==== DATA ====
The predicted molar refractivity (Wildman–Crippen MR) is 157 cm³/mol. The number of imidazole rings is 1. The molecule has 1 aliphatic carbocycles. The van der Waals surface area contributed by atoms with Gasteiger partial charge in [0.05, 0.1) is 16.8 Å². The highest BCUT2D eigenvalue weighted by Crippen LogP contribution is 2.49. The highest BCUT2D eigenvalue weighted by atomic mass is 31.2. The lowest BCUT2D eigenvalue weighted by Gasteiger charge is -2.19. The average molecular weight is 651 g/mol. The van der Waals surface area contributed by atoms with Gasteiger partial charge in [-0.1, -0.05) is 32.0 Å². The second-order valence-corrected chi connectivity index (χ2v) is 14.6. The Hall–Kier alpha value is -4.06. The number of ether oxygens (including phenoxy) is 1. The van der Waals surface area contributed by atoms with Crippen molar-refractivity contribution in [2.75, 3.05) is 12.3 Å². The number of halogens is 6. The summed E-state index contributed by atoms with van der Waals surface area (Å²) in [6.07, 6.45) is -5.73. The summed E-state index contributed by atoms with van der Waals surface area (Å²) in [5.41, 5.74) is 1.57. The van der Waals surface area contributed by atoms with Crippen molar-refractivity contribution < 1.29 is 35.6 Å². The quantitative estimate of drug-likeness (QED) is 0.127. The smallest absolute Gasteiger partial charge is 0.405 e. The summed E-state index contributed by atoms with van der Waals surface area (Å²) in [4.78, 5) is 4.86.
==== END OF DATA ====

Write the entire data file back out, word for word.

The predicted molar refractivity (Wildman–Crippen MR) is 157 cm³/mol. The number of imidazole rings is 1. The molecule has 1 aliphatic carbocycles. The van der Waals surface area contributed by atoms with Gasteiger partial charge in [0.05, 0.1) is 16.8 Å². The highest BCUT2D eigenvalue weighted by Crippen LogP contribution is 2.49. The highest BCUT2D eigenvalue weighted by atomic mass is 31.2. The lowest BCUT2D eigenvalue weighted by Gasteiger charge is -2.19. The average molecular weight is 651 g/mol. The van der Waals surface area contributed by atoms with Gasteiger partial charge in [-0.1, -0.05) is 32.0 Å². The second-order valence-corrected chi connectivity index (χ2v) is 14.6. The Hall–Kier alpha value is -4.06. The number of ether oxygens (including phenoxy) is 1. The van der Waals surface area contributed by atoms with Crippen molar-refractivity contribution in [2.75, 3.05) is 12.3 Å². The number of halogens is 6. The summed E-state index contributed by atoms with van der Waals surface area (Å²) in [6.07, 6.45) is -5.73. The summed E-state index contributed by atoms with van der Waals surface area (Å²) in [5.41, 5.74) is 1.57. The van der Waals surface area contributed by atoms with Crippen molar-refractivity contribution < 1.29 is 35.6 Å². The quantitative estimate of drug-likeness (QED) is 0.127. The smallest absolute Gasteiger partial charge is 0.405 e. The summed E-state index contributed by atoms with van der Waals surface area (Å²) in [4.78, 5) is 4.86.